Clearing: lower grades for overseas students.

(47 Posts)
BeginningBridge Sun 02-Aug-20 00:13:46

Ds2 will be going to uni this Autumn. I was curious about an option to 'upgrade' under the adjustment scheme.

There is only one other uni he would be interested in - Exeter. He didn't apply before because the grade requirement for the course he wants to do were (realistically) not achievable.

So I had a look at the website. There is a link for UK applicants and another for UK applicants. The revised entry requirements were BBB for UK applicants and BCC for overseas students.

I understand that unis are desperate for the fee income from overseas students but to have such a difference seems very unfair.

The normal entry requirements for this particular course is AAB- AAB.

Is this normal? Or just a reflection of the circumstances in 2020?

OP’s posts: |
SirTobyBelch Sun 02-Aug-20 01:04:52

What course is it? I can't see any listings on the Exeter web site that show A-level requirements for international students. Most international students would be expected to be applying with qualifications from their own countries. Only a few do A-levels at international schools or at boarding schools in England/Wales/NI.

MarchingFrogs Sun 02-Aug-20 01:46:06

Just looked at Art History and Visual Culture in Exeter's Clearing listings and the requirements are expressed as BBB or equivalent for Home/EU and BCC or equivalent for International.

ShadylilFocker Sun 02-Aug-20 05:08:13

Always been the way due to money.

GCAcademic Sun 02-Aug-20 06:54:51

ShadylilFocker

Always been the way due to money.

I'm not sure about that. At least it's the first time I've seen it, in twenty years of working in the sector. There has always been different availability of places for home and overseas applicants but that's because there are (or, at least, have been) quotas for each category of student. This is the first time I've seen different entry requirements for each. Most universities would avoid doing this (a) because it's unfair and (b) because it makes the university look greedy and unprincipled.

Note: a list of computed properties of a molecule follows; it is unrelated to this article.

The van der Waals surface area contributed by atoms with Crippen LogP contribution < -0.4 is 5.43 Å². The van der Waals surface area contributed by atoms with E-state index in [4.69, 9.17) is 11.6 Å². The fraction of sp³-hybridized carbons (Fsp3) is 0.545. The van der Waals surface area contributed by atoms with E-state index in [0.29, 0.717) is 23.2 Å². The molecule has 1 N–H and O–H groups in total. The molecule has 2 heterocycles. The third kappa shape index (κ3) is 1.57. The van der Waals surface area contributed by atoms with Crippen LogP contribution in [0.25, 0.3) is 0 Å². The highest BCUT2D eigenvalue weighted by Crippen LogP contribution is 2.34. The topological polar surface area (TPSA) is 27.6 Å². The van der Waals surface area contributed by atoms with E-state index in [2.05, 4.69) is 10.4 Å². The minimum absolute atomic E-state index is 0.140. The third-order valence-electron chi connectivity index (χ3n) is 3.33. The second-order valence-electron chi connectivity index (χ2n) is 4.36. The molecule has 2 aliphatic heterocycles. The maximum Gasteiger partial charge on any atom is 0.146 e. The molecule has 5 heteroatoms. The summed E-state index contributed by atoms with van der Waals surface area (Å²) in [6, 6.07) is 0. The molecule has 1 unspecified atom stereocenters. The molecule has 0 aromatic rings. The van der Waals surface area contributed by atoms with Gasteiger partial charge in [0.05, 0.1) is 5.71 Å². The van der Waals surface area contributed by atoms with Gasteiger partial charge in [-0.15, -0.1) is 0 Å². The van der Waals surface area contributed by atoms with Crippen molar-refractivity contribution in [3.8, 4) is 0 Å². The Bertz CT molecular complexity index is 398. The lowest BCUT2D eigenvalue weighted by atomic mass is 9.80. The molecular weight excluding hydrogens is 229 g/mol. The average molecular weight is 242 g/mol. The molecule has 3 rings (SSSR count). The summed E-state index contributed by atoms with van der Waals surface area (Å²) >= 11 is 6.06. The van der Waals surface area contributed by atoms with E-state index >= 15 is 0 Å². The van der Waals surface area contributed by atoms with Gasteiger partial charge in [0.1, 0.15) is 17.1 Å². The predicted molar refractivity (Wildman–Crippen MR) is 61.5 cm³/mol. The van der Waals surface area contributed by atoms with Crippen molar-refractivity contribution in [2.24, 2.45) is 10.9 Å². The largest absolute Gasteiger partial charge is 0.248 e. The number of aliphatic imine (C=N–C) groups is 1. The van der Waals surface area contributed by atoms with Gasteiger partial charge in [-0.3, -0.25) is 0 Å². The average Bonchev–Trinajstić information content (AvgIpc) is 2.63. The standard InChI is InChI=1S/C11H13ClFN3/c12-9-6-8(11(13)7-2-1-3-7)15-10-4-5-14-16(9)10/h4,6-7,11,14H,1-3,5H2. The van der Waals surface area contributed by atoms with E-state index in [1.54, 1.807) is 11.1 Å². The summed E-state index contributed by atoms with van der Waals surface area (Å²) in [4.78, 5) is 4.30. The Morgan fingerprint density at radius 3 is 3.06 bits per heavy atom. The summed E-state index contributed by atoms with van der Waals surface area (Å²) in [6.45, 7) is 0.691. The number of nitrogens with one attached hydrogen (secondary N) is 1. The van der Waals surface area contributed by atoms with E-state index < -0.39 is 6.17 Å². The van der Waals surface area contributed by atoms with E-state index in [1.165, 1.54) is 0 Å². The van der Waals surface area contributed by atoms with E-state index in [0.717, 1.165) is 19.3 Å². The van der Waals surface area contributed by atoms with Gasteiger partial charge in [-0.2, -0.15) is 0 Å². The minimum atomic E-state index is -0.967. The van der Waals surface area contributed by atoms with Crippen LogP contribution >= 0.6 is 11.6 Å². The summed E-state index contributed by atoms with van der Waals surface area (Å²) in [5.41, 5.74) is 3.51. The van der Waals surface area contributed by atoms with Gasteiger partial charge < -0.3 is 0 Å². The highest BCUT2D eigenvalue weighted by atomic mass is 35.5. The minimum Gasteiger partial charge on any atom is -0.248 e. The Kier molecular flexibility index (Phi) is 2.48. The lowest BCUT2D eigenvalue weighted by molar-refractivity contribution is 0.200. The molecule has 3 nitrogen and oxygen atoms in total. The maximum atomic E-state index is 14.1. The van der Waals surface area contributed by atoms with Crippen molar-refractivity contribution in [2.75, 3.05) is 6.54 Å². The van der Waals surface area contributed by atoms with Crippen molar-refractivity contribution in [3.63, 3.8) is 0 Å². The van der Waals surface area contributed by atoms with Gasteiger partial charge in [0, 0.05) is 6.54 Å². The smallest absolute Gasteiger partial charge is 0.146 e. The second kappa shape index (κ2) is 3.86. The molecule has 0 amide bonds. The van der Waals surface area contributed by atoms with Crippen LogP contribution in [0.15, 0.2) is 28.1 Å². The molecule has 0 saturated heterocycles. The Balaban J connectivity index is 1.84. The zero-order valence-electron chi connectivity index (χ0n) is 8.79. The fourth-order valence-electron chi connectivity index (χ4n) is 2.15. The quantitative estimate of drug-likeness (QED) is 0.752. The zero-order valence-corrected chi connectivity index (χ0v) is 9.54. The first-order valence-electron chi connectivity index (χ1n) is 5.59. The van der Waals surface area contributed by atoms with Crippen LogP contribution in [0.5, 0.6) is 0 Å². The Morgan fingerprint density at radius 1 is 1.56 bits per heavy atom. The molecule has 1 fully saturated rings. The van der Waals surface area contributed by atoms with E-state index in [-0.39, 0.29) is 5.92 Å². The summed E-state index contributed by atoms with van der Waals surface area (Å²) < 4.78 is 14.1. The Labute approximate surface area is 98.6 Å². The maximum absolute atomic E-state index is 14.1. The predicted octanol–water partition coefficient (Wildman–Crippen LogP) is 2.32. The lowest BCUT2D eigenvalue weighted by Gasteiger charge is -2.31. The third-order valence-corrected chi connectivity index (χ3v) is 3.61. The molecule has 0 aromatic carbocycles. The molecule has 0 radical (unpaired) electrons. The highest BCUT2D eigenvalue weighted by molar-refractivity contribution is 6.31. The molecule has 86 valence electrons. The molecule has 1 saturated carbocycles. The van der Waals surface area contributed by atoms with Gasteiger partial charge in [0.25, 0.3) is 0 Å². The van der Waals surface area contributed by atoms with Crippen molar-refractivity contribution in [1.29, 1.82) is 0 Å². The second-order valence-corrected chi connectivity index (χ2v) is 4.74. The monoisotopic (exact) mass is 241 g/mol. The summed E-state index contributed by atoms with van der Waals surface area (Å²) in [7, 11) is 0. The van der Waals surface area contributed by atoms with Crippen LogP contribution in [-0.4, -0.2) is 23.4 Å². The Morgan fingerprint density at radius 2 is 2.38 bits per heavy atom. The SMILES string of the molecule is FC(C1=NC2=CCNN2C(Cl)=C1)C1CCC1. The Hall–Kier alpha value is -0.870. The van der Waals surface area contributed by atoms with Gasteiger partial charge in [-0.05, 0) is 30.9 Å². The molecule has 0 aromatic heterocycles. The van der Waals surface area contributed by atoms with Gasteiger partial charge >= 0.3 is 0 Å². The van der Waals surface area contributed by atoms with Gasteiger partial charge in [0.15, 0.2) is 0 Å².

TheMarzipanDildo Sun 02-Aug-20 07:10:25

Do they have quotas? I thought universities physically couldn’t just accept more UK students to fill the gaps, because the ‘better’ ones would cream off students who would have gone to one requiring lower grades (resulting in the less well regarded unis going under). So it sounds unfair but will it actually make a difference?

Crumpets111 Sun 02-Aug-20 07:45:24

Most Unis are not actually physically returning, but doing online classes instead. Would your son be happy stay paying vast amounts of tuition fees out for this?

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GCAcademic Sun 02-Aug-20 07:56:04

Crumpets111

Most Unis are not actually physically returning, but doing online classes instead. Would your son be happy stay paying vast amounts of tuition fees out for this?

No. Most universities are moving large lecture classes online but proceeding with face to face teaching for seminars, labs, tutorials, etc. Only three universities are moving everything online:

www.timeshighereducation.com/news/uk-universities-provide-significant-person-teaching-autumn

MarchingFrogs Sun 02-Aug-20 08:01:23

For History of Art: